Diabetes mellitus (DM) is a broad topic that cannot be discussed fully in this conversation; however, an attempt will be made to summarize it. As much as possible, I would try to limit the use of bogus medical terminologies.
Diabetes mellitus is a chronic (long-term) metabolic derangement of carbohydrates, fats, and proteins as a result of chronic hyperglycemia caused by defects in insulin secretion, insulin action, or both.
The types of diabetes mellitus are type 1 (insulin-dependent or juvenile onset), type 2 (non-insulin-dependent), and gestational (associated with pregnancy) DM.
These are the major types of DM; some other types include latent autoimmune diabetes of adults (LADA) with slower progression to insulin dependence in later life (a form of type 1), maturity-onset diabetes of the young (MODY), which is a rare autosomal dominant form of type 2 DM affecting young people with a positive family history, malnutrition-related DM, and finally, pre-diabetes, where there is a high sugar level but not enough to classify such a person as having type 2 diabetes.
Recently, a young man, barely 35 years of age, walked into my consulting room with complications of diabetes mellitus. It was alarming as his blood glucose was poorly controlled and he had been irregular on his medications until two weeks prior to the presentation. He was diagnosed with diabetes about two years ago. He was taking ceiling doses of oral hypoglycemic agents with no significant improvement. He equally presented with a diabetic foot ulcer of more than one month's duration, which was already oozing unpleasant odors. He already had blurry vision (retinopathy), urinary symptoms (nephropathy), reduced sensation on the skin (neuropathy), and a reduced libido.
It is quite pathetic for the young man, right? I had to refer him appropriately to a tertiary facility where he could get a multidisciplinary approach to his management. I must state here that the treatment of DM is multidisciplinary and patient-centered. Physicians are more concerned about the patient leading a normal life than only achieving normoglycemia.
The diagnosis of DM can be made from the clinical history with symptoms such as excessive thirst (polydipsia), excessive urination (polyuria), and excessive hunger (polyphagia). Some patients can be picked to be diabetic at random or during routine investigations. Usually, the doctor would run a fasting blood sugar (FBS) or random blood sugar for the diagnosis of DM. Urinalysis and a full blood count may also be carried out as supporting investigations. It is wise to give the doctor a history that may relate to the use of diuretics, anti-hypertensives, hormonal drugs, psychoactive drugs, antiretroviral drugs, and anti-epileptic drugs.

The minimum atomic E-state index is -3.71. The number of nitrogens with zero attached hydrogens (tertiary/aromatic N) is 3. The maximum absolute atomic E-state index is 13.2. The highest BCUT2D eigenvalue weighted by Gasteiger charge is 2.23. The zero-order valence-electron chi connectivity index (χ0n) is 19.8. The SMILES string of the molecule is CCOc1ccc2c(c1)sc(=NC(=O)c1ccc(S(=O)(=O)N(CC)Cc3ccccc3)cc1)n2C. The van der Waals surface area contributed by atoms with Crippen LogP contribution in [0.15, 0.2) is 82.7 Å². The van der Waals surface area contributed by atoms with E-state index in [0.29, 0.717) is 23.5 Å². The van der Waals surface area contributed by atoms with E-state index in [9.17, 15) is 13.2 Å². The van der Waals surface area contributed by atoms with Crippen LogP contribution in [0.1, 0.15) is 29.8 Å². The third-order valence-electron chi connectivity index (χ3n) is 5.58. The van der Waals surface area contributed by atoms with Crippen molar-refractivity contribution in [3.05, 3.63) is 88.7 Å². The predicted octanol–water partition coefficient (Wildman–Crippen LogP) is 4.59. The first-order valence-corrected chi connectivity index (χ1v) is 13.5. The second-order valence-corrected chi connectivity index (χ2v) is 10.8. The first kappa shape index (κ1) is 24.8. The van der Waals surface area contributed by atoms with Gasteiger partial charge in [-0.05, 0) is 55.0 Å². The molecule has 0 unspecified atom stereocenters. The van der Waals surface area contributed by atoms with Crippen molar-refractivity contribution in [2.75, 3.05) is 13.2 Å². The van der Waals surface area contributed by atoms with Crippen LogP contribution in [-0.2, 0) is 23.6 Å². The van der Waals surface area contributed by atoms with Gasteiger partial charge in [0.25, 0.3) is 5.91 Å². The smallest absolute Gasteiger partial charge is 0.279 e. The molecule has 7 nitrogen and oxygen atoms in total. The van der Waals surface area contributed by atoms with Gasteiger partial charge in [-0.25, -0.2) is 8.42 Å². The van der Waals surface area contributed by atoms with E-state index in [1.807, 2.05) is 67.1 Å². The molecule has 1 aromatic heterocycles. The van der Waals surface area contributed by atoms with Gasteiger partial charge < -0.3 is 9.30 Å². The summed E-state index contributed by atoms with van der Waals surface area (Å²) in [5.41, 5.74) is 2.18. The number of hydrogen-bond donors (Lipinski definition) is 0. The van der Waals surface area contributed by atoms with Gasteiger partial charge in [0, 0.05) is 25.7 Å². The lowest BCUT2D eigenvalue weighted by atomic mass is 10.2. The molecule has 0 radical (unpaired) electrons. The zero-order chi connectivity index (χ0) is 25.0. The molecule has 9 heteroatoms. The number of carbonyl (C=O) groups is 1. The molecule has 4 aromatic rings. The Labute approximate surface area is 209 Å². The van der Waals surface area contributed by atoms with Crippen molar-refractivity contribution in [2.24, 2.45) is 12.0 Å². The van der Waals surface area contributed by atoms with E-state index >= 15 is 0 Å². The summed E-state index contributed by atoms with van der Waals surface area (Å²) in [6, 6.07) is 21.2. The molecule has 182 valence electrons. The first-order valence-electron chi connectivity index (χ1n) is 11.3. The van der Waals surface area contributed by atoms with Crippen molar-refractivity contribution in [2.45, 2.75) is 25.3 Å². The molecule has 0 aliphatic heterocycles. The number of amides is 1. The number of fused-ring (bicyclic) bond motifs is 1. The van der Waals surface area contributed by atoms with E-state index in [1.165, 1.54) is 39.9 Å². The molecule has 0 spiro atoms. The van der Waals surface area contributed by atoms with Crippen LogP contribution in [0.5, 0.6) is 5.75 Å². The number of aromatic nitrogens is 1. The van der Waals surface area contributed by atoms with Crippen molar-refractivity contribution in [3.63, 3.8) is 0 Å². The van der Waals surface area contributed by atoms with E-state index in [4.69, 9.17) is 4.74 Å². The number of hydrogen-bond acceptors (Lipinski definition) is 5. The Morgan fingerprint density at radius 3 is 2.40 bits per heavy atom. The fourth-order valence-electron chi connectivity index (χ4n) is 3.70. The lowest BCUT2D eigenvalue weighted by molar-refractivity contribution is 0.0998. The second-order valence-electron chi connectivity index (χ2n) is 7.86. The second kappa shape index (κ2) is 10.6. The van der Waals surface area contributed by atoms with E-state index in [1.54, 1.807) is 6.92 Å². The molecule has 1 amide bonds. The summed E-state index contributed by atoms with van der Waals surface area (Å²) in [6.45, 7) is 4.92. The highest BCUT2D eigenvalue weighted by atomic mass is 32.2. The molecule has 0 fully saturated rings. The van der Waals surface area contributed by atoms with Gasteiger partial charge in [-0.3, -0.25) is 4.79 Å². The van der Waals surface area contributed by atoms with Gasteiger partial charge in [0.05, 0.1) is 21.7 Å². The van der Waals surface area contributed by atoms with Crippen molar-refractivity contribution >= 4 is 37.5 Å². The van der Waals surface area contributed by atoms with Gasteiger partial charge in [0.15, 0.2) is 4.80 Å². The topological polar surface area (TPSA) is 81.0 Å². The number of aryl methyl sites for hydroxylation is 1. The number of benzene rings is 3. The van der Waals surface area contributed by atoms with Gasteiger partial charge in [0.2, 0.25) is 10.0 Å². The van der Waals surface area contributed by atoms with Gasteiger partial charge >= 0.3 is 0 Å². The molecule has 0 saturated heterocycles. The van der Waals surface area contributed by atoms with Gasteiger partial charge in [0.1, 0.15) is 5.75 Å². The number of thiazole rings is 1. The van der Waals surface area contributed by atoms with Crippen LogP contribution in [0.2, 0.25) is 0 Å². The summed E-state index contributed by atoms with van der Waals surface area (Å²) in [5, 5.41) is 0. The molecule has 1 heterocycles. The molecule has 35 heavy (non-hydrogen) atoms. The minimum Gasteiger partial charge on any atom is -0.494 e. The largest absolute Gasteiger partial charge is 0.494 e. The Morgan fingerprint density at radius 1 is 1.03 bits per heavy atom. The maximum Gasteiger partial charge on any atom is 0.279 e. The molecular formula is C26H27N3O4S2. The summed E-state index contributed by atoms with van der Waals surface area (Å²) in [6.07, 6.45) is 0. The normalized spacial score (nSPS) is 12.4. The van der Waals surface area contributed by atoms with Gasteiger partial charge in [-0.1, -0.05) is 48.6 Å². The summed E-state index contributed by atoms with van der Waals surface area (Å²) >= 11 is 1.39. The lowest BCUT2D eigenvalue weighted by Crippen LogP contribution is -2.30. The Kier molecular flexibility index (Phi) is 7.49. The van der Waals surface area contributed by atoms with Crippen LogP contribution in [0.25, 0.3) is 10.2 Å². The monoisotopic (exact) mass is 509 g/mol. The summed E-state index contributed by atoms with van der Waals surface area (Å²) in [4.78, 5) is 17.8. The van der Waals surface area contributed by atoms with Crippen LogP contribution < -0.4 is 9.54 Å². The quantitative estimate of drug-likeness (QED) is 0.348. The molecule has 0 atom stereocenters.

A patient with a sedentary lifestyle, alcohol, smoking, and poor nutrition where there is evidence of undernutrition like a low body mass index (BMI) can result in DM, especially the young-onset type.
A DM patient can come down with acute complications such as hyperosmolar hyperglycemic syndrome (HHS), which is characterized by high blood sugar (glucose), extreme dehydration, and decreased alertness or consciousness. Another acute complication is diabetic ketoacidosis (DKA), which can be life-threatening, and also hypoglycemia. These complications usually present with a loss of consciousness and need to be tackled head-on at a good healthcare facility.
A DM patient can come down with chronic complications, which medically we classify as macrovascular and microvascular complications.
The macrovascular complications include: breathlessness (ischemic heart disease), claudications (peripheral vascular disease), stroke, and transient ischemic attack (cerebrovascular complications).
The microvascular complications include: visual loss (retinopathy), pruritus, pleuritic chest pain, breathlessness (neuropathy), numbness, a needle or pin sensation that is worse at night, constipation, and diarrhea (autonomic neuropathy).
The investigations routinely done to diagnose or rule out DM are fasting blood sugar and an oral glucose tolerance test. I will not bore us with the criteria to diagnose DM, as the clinicians would use it more. For patients whose level of compliance needs to be monitored, they are required to carry out an investigation called glycated hemoglobin, which reflects their level of control within the past two to three months.
DIABETIC FOOT ULCER
This arises from infection, ulceration, and/or destruction of deep tissue associated with neurological abnormalities and various degrees of severity of arterial circulatory disorders of the lower extremities.
It is a serious and common complication of DM, and its management is multidisciplinary, involving an endocrinologist, a plastic surgeon, and a podiatrist. Treatment can be pharmacological (treatment of DM and infection, etc.) or non-pharmacological, involving DM foot care, wound debridement, and daily wound dressing.
Diabetes mellitus is not a death sentence. Early diagnosis and treatment confer a better prognosis.
Thank you for reading. I would love to have your comments and contributions 🤗